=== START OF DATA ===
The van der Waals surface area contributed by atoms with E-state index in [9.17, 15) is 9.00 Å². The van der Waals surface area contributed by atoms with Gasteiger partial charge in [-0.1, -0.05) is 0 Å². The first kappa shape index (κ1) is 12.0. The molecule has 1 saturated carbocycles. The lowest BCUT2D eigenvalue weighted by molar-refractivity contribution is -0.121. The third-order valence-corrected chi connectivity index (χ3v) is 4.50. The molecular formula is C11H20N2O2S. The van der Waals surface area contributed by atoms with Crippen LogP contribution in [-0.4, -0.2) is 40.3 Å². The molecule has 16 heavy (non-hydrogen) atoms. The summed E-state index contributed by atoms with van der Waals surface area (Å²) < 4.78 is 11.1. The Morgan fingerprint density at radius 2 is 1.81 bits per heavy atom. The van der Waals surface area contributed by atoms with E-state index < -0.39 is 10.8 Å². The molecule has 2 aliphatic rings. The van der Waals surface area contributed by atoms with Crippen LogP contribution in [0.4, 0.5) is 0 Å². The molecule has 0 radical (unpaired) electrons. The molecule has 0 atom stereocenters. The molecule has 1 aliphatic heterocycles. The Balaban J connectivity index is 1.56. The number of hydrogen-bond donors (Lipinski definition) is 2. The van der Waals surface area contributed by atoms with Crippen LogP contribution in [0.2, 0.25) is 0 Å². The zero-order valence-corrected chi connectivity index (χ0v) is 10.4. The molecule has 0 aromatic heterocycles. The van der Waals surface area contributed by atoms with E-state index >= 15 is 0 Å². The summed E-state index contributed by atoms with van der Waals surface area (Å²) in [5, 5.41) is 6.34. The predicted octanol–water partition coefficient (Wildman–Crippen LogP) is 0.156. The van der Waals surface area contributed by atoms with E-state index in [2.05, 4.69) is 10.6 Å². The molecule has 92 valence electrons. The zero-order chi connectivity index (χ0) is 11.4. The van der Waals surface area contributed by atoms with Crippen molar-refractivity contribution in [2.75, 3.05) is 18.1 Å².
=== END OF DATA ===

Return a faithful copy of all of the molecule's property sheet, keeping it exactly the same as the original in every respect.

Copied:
The van der Waals surface area contributed by atoms with E-state index in [9.17, 15) is 9.00 Å². The van der Waals surface area contributed by atoms with Gasteiger partial charge in [-0.1, -0.05) is 0 Å². The first kappa shape index (κ1) is 12.0. The molecule has 1 saturated carbocycles. The lowest BCUT2D eigenvalue weighted by molar-refractivity contribution is -0.121. The third-order valence-corrected chi connectivity index (χ3v) is 4.50. The molecular formula is C11H20N2O2S. The van der Waals surface area contributed by atoms with Crippen LogP contribution in [-0.4, -0.2) is 40.3 Å². The molecule has 16 heavy (non-hydrogen) atoms. The summed E-state index contributed by atoms with van der Waals surface area (Å²) < 4.78 is 11.1. The Morgan fingerprint density at radius 2 is 1.81 bits per heavy atom. The van der Waals surface area contributed by atoms with E-state index < -0.39 is 10.8 Å². The molecule has 2 aliphatic rings. The van der Waals surface area contributed by atoms with Crippen LogP contribution in [0.4, 0.5) is 0 Å². The molecule has 0 radical (unpaired) electrons. The molecule has 0 atom stereocenters. The molecule has 1 aliphatic heterocycles. The Balaban J connectivity index is 1.56. The number of hydrogen-bond donors (Lipinski definition) is 2. The van der Waals surface area contributed by atoms with Crippen LogP contribution in [0.2, 0.25) is 0 Å². The zero-order valence-corrected chi connectivity index (χ0v) is 10.4. The molecule has 0 aromatic heterocycles. The van der Waals surface area contributed by atoms with E-state index >= 15 is 0 Å². The summed E-state index contributed by atoms with van der Waals surface area (Å²) in [5, 5.41) is 6.34. The predicted octanol–water partition coefficient (Wildman–Crippen LogP) is 0.156. The van der Waals surface area contributed by atoms with E-state index in [2.05, 4.69) is 10.6 Å². The molecule has 92 valence electrons. The zero-order chi connectivity index (χ0) is 11.4. The van der Waals surface area contributed by atoms with Crippen molar-refractivity contribution in [2.75, 3.05) is 18.1 Å².